I belong to a very particular generation of Muslims, one who formed a Muslim identity well before the turning point of 9/11. Those days were very different — it was a time when Muslims in America were still primarily under the radar. It was also a time before the Internet flooded us with information (and misinformation) about Islam and Muslims. I still had to explain to work colleagues why I wasn’t ordering anything at lunch during Ramadan, and conversations around me didn’t always revolve around my Muslim identity or global politics. It was much easier to be a normal American, and to be seen as one as well.
Under the cover of this relative isolation, my Ramadan experiences were different then they are today. It was a much more intimate affair — I would spend my evenings in quiet prayer and then break my fast either at the mosque with my community or in small home gatherings with friends and family.
These experiences forever defined within me the scope, power, and meaning of this month. It was certainly a time to be social, to reconnect with community and family, but the heart of it still lay with my relationship with God. It was relatively apolitical as well — we didn’t argue about moon sighting methodologies or getting Eid on school calendars.
Fast forward to modern American Muslim life. Ramadan has taken on a completely different form, and I’m as guilty as any in indulging and reinforcing it. Within our communities, invitations to iftars/social events get sent out weeks in advance, often overlapping so much that the truly determined “iftar-hop” in order to get them all in.
In a month devoted to the abstinence of food, we paradoxically spend our days preparing it, and our evenings feasting on it, making sure to Instagram culinary creations that took the better part of a day to finish. We have turned our attention from celebrating the month inwardly to making sure others know about it. We spend an increasing amount of time blogging, lobbying and spending on Ramadan.
The greatest shift, however, is in how Ramadan is perceived by society at large. I regularly get unsolicited “Ramadan Mubarak!” messages from friends, colleagues, even strangers — both in person and on social media. Where I live in Washington, D.C., the iftar has become a public celebration, where all sorts of institutions outside the Muslim community — non-profit organizations, think tanks, embassies, city halls and federal government institutions — jockey to claim one of the days of the month for iftar dinners that are open to the public (I know this because I spent the last three years organizing the State Department iftar, a much sought-after ticket among the upwardly mobile, Muslim or not).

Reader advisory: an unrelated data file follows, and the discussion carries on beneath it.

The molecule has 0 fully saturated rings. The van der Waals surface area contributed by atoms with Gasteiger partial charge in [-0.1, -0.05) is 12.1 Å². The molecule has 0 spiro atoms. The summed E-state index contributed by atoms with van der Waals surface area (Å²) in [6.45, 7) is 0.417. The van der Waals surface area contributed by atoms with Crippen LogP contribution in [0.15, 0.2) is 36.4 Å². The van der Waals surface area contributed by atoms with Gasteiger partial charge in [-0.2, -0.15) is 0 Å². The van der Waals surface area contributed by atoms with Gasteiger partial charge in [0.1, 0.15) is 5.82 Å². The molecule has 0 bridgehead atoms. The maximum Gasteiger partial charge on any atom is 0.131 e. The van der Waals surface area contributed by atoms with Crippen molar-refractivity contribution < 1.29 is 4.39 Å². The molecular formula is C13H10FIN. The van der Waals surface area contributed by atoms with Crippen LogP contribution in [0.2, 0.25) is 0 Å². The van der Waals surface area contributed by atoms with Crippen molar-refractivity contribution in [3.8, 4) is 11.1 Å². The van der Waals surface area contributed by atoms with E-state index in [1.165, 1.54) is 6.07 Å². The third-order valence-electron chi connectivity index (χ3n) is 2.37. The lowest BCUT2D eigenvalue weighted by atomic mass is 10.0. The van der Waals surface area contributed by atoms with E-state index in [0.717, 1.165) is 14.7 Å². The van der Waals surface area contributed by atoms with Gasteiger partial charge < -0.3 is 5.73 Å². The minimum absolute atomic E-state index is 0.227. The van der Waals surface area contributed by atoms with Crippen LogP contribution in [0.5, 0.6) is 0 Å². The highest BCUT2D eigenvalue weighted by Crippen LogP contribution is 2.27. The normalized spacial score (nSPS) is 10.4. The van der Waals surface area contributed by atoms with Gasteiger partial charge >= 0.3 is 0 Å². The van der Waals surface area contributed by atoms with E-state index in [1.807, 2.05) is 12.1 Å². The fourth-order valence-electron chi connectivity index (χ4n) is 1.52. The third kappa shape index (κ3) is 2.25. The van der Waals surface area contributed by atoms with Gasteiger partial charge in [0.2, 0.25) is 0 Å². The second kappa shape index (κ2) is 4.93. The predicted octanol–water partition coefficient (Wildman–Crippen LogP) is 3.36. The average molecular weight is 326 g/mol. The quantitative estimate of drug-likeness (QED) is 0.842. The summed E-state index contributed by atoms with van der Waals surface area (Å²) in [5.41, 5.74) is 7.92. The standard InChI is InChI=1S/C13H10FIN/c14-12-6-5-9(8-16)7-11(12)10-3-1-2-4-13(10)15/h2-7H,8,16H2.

What is happening to the Ramadan I used to know? I feel we are inadvertently following the model of Christmas and turning the month into a “season” that is a time for socializing, indulgence and consumerism above all else. Corporate America is sensing this and is responding accordingly with Ramadan promotions and special events (latest example: the DKNY Ramadan launch this week), using a barely-modified Christmas playbook.
Our need for belonging makes us applaud any public acknowledgement of our holiday, whether it is a Best Buy ad, a politician’s Ramadan greeting or a department store Ramadan display. I regularly attend public iftars where nearly half the attendees are not Muslim, and any religious aspect is relegated to a small side room so as to not get in the way of networking and socializing. When you start seeing people like Wolf Blitzer at iftars, you just have to wonder what is happening to our most precious religious holiday.
None of what I’m seeing is inherently bad, of course. It certainly is a mark of recognition and cross-community understanding that we’ve been able to cement Ramadan into the public landscape while keeping it relatively free of the geopolitics that so infects our identity these days.
Our economic power has convinced corporate America to respect us as a demographic group, and our increasing political clout has enabled elected officials to calculate that they would gain more votes than they would lose if they cater to us. When you consider the beating we take in certain elements of the public sphere, these are certainly things to be proud of.
But in pursuing the advancement of our communities, it would be a shame to lose what Ramadan is really about and what it was meant to be. How do we make sure that doesn’t happen?
Shahed Amanullah is the founder and original editor-in-chief of Altmuslim, CEO and co-founder of LaunchPosse, CEO and founder of Halalfire (parent company to zabiha.com) and a former senior advisor at the U.S. Department of State.
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